Interactions between the sympathetic nervous system and pain are manifold and still have not been sufficiently characterized. Accordingly, several possible neuronal pathways have been described as being involved in mental stress-induced analgesia. We studied the role of the endogenous opioidergic system in stress-induced analgesia in 14 healthy participants in a double-blind cross-over trial. Naloxone or placebo was applied while electrical pain stimulation was started and electrical current increased. After reaching a constant stimulation at 30 mA, a color word interference test (Stroop task) was performed in a stressful and a non-stressful version. Blood pressure, heart rate and baroreflex sensitivity were continuously recorded to assess autonomic activation. Each participant was tested with naloxone and placebo with a randomized and balanced order of trials.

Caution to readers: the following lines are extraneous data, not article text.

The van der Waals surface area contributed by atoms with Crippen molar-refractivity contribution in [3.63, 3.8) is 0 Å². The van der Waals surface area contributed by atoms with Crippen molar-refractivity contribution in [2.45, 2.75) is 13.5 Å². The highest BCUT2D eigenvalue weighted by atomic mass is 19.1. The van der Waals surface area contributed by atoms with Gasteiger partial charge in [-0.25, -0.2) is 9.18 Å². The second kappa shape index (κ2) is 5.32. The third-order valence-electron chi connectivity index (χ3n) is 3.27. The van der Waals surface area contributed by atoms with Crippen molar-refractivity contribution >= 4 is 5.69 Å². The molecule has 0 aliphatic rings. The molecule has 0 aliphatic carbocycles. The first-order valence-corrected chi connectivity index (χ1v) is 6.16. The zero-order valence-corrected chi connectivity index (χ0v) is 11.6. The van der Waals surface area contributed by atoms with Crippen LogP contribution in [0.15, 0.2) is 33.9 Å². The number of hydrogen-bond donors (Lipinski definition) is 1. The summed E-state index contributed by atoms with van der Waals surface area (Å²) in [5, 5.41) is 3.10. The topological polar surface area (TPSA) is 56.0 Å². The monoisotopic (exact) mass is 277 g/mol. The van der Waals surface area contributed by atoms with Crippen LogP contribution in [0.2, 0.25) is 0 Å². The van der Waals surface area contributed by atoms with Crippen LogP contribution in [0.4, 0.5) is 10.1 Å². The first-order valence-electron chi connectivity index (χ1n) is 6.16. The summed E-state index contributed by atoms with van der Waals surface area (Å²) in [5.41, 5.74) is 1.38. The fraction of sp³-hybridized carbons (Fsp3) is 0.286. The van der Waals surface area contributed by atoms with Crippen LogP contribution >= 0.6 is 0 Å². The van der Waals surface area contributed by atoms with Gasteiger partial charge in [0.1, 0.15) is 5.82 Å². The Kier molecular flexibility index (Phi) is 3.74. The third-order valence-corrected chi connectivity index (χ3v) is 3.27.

The major results are that the opioid-receptor antagonist naloxone prevented (1) stress-induced reduction of tonic current-induced pain, (2) attenuated the simultaneous activation of the sympathetic nervous system, and (3) reduced the counteraction of sympathetic activation by vagal baroreceptor mechanisms. Thus, the opioidergic system not only modulates nociceptive input but also the interplay with vegetative responses.
We conclude that acute stress, sympathetic activation and analgesia might be linked via vagal reflexes, which are disturbed when opioid receptors are blocked. This mechanism might underlie increased perception of noxious stimuli in patients with chronic pain or mood disorders.